The Turtles are Coming! The Turtles are Coming!

By Co-Chair Lisa Isenhour
Skidaway Audubon Diamondback Terrapin Rescue Project

The bleak days of winter are all but gone. With the days getting longer and the weather getting warmer comes the miracle of new birth and that includes our precious Diamondback Terrapins, a turtle species that the Georgia Department of Natural Resources classifies as a “species of concern.” 

In the early 1920s, the Diamondback Terrapins, a turtle species that lives in the brackish waters of the coastal marshes, were hunted almost to the point of extinction for culinary purposes.  Due to conservation efforts from many sources, we’re happy to report that their numbers are slowly rising. However, they still are at risk from natural predators, boaters, crab traps, and loss of habitat, just to name a few. Our goal is to protect this species and to educate the community about their existence and what we can all do to help ensure their recovery and survival.

We are the Diamondback Terrapin Rescue Project, a Skidaway Audubon volunteer group of nearly 20 people. We monitor holes 3, 8, 9, 10 and 15 on the Terrapin Point Golf Course (named for the Diamondback Terrapins) from mid-April through the first of August looking for female Diamondback Terrapins coming out of the marsh waters to lay their nests. If the terrapin is in danger of potential harm from golfers, we carefully move her to one of our “nurseries” to lay her nest.  If there are no golfers, we allow her to nest wherever she wants, commonly in the sand bunkers. We collect data from each female terrapin and then return her to the marsh as close to where she came in, as possible. We then carefully relocate the eggs from her nest to a protective hatching box, safe from predators. Once the eggs hatch, (late July through early October) we start checking the hatching boxes and immediately release any emerged hatchlings back to the marsh area. In 2023, we had 575 nests with a total of 4,823 eggs.

The data we collect, and any unhatched eggs, are shared with researchers from the University of Georgia, Georgia Southern University, and the Georgia Department of Natural Resources. This data has helped scientists and researchers learn more about these turtles that only exist in the United States (from Cape Cod, Massachusetts, down the eastern coast to Florida and west to Corpus Christi, Texas) and Bermuda.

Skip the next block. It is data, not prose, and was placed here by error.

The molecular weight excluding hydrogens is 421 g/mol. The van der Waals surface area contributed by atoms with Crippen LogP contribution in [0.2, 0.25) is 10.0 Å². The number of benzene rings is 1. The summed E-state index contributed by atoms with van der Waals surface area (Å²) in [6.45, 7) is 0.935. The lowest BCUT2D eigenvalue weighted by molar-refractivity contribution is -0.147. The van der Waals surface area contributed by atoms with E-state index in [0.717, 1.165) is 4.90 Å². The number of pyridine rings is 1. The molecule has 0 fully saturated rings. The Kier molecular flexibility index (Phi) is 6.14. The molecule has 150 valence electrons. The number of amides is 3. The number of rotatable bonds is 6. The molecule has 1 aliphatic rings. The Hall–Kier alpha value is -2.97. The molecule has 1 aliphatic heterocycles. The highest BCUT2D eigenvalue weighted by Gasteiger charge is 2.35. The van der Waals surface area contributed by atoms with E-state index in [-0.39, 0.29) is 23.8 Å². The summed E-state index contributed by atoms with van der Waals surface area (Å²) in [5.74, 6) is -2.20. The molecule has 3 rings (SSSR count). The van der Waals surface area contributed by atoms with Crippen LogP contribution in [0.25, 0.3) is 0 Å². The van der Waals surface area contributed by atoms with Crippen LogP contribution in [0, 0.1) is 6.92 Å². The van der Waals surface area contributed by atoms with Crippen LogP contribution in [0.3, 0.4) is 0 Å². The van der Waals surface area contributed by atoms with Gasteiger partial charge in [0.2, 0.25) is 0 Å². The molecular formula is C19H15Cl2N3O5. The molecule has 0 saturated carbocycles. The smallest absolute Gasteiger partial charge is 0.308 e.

We have several ways to help educate the community. In addition to our annual Community Releases and Show & Tells in August and September (look for more information on this in late June/early July), we also can give PowerPoint presentations to clubs and organizations or visit schools for interactive talks. If you are interested in a presentation, please give me a call to discuss (404-550-0118).

When you’re on Terrapin Point golf course, please take one of our calling cards (at holes 3, 8, 9, 10 or 15), which will be available by the end of April. If you see one of these turtles, (recognized by the distinct geometric or hieroglyphic designs on their backs) please call us (831-626-1372 or 404-550-0118). We’ll send someone out as quickly as possible. And as always, a very heartfelt shoutout to our amazing golfing community, which has been so supportive of our program over the years.  We could not help these turtles without your support. 


This article was originally published by The Landings Association on their website.

Visit to read the original article.